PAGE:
Illinois does not require a blood test before a marriage license will be issued. You can marry one day after your marriage license is issued, and your license is good for 60 days after it's issued. After that time, you'll have to get a new one before you can marry.
In Illinois, as in most states, you must be of the age of consent, not be too closely related to your intended spouse, not be married to anyone else, and have sufficient "mental capacity," meaning you understand what you are doing when you marry.
No. In Illinois, you must obtain a marriage license and enter into a legal marriage in order to be considered married. Living together and taking the same name don't create a common-law marriage.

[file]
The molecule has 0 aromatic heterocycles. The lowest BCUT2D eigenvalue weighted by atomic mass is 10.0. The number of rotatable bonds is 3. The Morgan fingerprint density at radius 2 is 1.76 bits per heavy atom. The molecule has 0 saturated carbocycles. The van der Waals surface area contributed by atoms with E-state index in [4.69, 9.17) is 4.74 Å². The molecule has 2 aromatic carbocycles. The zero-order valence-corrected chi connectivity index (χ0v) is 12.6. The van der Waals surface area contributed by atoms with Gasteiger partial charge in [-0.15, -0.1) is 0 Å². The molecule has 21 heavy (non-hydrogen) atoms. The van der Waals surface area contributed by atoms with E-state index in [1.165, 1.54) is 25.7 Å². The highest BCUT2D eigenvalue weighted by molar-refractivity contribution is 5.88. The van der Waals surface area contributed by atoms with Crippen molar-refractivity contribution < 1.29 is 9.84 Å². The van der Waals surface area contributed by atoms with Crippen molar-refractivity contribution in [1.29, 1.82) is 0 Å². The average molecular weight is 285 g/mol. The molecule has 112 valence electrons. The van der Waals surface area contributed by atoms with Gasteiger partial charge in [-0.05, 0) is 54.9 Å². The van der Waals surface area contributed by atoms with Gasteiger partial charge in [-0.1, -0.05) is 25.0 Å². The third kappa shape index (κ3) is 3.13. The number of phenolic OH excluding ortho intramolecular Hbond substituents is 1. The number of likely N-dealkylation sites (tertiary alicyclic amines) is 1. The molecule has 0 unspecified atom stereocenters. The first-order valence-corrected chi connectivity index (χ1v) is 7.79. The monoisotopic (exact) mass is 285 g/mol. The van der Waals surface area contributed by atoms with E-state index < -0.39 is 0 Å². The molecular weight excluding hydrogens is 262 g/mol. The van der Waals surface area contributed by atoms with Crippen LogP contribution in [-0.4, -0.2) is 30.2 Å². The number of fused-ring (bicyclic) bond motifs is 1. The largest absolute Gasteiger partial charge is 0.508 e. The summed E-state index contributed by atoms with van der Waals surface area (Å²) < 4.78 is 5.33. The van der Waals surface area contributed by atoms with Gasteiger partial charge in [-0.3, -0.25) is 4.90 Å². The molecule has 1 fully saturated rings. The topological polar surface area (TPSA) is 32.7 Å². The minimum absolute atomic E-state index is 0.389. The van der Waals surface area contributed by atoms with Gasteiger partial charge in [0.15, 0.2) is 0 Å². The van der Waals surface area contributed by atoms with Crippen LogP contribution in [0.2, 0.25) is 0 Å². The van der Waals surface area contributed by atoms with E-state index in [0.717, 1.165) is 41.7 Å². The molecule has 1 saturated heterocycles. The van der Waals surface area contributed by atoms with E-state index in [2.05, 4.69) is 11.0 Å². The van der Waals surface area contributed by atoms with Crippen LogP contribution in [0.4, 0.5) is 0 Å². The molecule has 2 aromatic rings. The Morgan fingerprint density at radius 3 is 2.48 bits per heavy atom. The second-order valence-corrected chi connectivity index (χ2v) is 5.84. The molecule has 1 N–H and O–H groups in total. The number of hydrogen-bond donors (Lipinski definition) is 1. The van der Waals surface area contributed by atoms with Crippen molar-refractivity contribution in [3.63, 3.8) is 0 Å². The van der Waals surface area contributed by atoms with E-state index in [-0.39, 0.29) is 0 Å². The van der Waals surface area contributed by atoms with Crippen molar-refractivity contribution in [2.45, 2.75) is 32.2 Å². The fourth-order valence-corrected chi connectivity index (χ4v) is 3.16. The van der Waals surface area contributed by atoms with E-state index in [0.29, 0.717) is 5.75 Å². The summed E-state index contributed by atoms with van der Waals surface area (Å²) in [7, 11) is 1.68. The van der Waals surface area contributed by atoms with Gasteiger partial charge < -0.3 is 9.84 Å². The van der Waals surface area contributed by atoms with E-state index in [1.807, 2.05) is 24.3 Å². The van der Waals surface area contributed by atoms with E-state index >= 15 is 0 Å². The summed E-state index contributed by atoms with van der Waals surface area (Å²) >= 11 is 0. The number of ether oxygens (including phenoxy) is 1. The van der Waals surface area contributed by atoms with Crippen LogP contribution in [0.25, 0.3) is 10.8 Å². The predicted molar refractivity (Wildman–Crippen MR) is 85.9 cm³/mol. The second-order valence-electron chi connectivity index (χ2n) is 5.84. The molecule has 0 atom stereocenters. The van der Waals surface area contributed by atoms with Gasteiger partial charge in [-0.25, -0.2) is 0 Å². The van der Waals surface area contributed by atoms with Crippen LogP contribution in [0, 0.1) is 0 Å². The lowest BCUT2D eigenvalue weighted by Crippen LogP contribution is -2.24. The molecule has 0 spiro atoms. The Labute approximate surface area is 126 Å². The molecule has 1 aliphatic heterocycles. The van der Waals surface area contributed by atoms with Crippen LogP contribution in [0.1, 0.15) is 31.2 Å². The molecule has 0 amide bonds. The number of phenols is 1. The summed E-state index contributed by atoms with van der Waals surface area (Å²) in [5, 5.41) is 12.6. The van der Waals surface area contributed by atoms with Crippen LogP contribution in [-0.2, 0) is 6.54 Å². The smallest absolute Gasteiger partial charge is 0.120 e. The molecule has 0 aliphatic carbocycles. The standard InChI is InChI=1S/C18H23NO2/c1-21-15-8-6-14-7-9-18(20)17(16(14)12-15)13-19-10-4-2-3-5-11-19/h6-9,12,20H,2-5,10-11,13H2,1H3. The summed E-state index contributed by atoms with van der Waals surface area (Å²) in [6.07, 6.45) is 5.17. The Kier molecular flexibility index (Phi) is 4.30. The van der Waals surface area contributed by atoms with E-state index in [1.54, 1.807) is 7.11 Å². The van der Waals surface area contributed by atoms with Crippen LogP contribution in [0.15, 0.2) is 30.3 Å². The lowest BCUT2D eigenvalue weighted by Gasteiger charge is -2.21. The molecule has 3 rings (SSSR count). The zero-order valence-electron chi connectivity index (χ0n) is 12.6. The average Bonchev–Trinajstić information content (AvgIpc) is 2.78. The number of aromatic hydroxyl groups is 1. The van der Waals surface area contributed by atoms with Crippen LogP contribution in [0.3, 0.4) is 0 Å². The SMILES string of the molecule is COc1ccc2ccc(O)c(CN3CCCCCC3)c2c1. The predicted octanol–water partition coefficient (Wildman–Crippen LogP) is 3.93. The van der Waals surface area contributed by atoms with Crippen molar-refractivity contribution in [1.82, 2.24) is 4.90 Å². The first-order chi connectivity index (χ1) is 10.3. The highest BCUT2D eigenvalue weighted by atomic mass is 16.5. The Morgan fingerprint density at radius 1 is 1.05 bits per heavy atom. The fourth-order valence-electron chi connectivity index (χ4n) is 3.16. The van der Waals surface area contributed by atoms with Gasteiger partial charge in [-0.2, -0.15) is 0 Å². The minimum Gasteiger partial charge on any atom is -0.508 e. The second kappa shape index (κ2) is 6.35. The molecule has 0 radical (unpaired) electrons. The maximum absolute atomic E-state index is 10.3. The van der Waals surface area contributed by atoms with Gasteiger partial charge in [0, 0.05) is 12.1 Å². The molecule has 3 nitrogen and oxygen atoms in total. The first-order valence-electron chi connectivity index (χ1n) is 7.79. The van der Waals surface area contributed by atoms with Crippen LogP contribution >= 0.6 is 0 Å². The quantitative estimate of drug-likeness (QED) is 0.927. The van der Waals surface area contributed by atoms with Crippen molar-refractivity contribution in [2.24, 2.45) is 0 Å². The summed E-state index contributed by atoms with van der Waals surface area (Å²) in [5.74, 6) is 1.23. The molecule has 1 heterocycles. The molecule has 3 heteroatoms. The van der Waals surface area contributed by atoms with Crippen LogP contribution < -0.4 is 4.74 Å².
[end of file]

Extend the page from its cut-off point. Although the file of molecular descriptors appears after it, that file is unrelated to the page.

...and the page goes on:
No. Illinois doesn't allow partners of the same sex to marry, nor does it recognize domestic partnerships, civil unions, or reciprocal beneficiaries. For trends in same-sex marriage laws, see the article Same-Sex Marriage: Developments in the Law.
Learn about the proper legal steps to define and protect your relationship in the eyes of the law with Living Together: A Legal Guide, by Attorney Ralph Warner, Toni Ihara, J.D. and Attorney Frederick Hertz (Nolo), or Legal Guide for Lesbian & Gay Couples, by attorneys Denis Clifford, Frederick Hertz and Emily Doskow (Nolo).
Last updated 05/07/08